Last year, Ben and I spent a weekend in Charlottesville, VA, which I blogged about previously here, here, and here. We happened to pick the weekend a derecho hit the East Coast, which is only relevant to this blog because we got a free hotel stay from that natural disaster. Yay? I use the question mark because when we redeemed our gift certificate, the first thing I noticed in the hotel room was a letter warning about the plague of stink bugs that have taken over the town. From a derecho to stink bugs, Charlottesville knows how to treat us with class.

I do mean that last line sarcastically, because despite the plagues and natural disasters, I enjoyed both excursions to this college and foodie town. And now reading about it is your curse as a peruser of this blog, because I know how to treat you with class, too.

A friend in town recommended we spend our dinner meal at Mas (501 Monticello Road), a tapas place in the Belmont neighborhood, and so we made our way to the very popular corner spot around 10 pm.

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It is definitely a happening restaurant! Even at 10, we had a short wait. There’s an inviting front patio area, but the night was too chilly for me, so we opted for a seat in the restaurant proper, which is two-level.

Upper level.

Upper level.

Lower level.

Lower level.

Apparently the upper level near the bar is hotter real estate because we were asked whether the lower level was satisfactory and at least one other waiting party turned it down. I saw nothing wrong with the lower level, and I loved the mix of materials, which shouldn’t surprise those of you who read my Chef and the Farmer post. Brick, multiple cuts and types of wood, gray concrete, and smoky glass pleased my eye.

Vibe-wise, it’s jammed with people and the speakers struggle to play Top 40s hits of years gone by loud enough to be heard. I’d call it a place to chill with friends for the evening, as long as you’re okay speaking well above a whisper. Nibble on the complimentary olive bowl, order a bottle of wine to share, and dig into tapas! All plates we had were available in larger portions for twice the price, and Mas’s ingredients are a combination of imports and goods sourced from local farmers.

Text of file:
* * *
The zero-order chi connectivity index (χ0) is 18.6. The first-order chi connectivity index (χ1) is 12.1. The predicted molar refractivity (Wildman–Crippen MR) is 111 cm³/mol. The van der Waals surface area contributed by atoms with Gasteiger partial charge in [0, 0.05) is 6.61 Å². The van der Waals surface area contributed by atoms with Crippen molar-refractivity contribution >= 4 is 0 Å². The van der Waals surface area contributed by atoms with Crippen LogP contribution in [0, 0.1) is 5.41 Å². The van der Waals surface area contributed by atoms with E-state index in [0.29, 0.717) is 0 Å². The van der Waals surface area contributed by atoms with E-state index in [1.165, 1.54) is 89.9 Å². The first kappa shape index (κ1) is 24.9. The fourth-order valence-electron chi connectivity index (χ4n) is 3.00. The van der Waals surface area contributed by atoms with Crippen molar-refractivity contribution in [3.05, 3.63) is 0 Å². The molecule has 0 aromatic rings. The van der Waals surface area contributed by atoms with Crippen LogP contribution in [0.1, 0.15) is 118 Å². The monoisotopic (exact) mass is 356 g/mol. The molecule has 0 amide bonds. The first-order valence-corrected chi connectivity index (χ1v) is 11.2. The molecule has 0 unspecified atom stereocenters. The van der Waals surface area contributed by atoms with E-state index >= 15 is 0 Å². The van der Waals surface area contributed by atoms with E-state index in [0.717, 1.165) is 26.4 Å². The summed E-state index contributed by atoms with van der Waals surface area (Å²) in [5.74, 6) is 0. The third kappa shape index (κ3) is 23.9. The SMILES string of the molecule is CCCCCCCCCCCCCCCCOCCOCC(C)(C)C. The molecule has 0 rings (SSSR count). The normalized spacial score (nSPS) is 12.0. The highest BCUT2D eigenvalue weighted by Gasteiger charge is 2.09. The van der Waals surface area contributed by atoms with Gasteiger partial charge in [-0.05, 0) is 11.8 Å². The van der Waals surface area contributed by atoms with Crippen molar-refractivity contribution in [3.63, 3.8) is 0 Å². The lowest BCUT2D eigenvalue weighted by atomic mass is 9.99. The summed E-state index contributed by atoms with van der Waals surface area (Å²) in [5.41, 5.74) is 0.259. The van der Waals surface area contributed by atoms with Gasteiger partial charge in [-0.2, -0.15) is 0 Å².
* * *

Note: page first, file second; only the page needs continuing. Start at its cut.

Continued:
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That’s broccolini sautéed with garlic, olive oil, and Amontillado sherry. It’s a simple dish, but its ingredients, especially the salt sprinkle and amazing oil flavor, were exquisite despite the broccolini being a tad undercooked.

Next out was the Bikini Rosa, a sandwich made with salami, pork loin, smoked piquillo peppers, pickled onion, and fresh mozzarella.

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The onion and mozzarella were the stars of this choice. Seriously, that mozzarella was amazing. But otherwise, it was just a sandwich. I’ve had much better of those. I’ve also had better chorizo offerings.

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That’s hard Spanish chorizo, which is hard to do wrong, and the extra char on its exterior was great. But for $6, I want a bit more than just sliced up and served with a small crust of bread. The quality of the sausage is unquestionable, however, which was the case with pretty much all our ingredients.

For a fourth choice, we went for the brussel sprouts. Their description on the menu bears repeating: Verdantly vibrant hemispheres roasted for your pleasure with sweet cream, smoked bacon, and Manchego.

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I appreciate a fanciful menu description, and Mas had plenty of those. This dish was my favorite of the night. Like the broccolini, the brussel sprouts were a tad undercooked, but overall, the dish was delicious. The mild but memorable Manchego contrasted nicely with the cream sauce, and the bacon bits had a smoky, delightful presence. Or the smokiness was from the roasted sprouts. Who cares which?! Not I.

We opted for one more to finish the night, the queso con miel.

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It was griddle-fried and lavender-honey-soaked walnut bread with toasty, soft, sheep’s milk cheese. Once again, the quality of the ingredients was self-evident, and I thought all those elements combined well, especially with the bread’s crunchy outer texture giving the mushier ones something to latch onto. I could eat it by myself and feel pleasantly decadent. The cheese does get mealy when warm, if that turns you off.

By that point, the husband had moved on to a beer, so I was obligated to keep up and ordered a pisco sour.

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I have no idea if this was an inventive pisco sour—the drink list was on the blackboard in the bar—but it was certainly a tasty one. The citrus was subdued, the egg froth velvety, and the bitters proportioned well.

I think Mas is a great option for relaxing with friends after a busy workday or week, but it’s probably too popular for a romantic date night. The ingredients were top-notch, and several menu items were impressive, but some veered more toward the conventional. It should be noted that conventional is always a crowd pleaser! It should also be noted that the husband was thoroughly unimpressed, but then, I don’t have any clue what will impress him most days. I swear he loved tapas when we lived in Boston.

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MAS on Urbanspoon

Reviewed 26 April 13.

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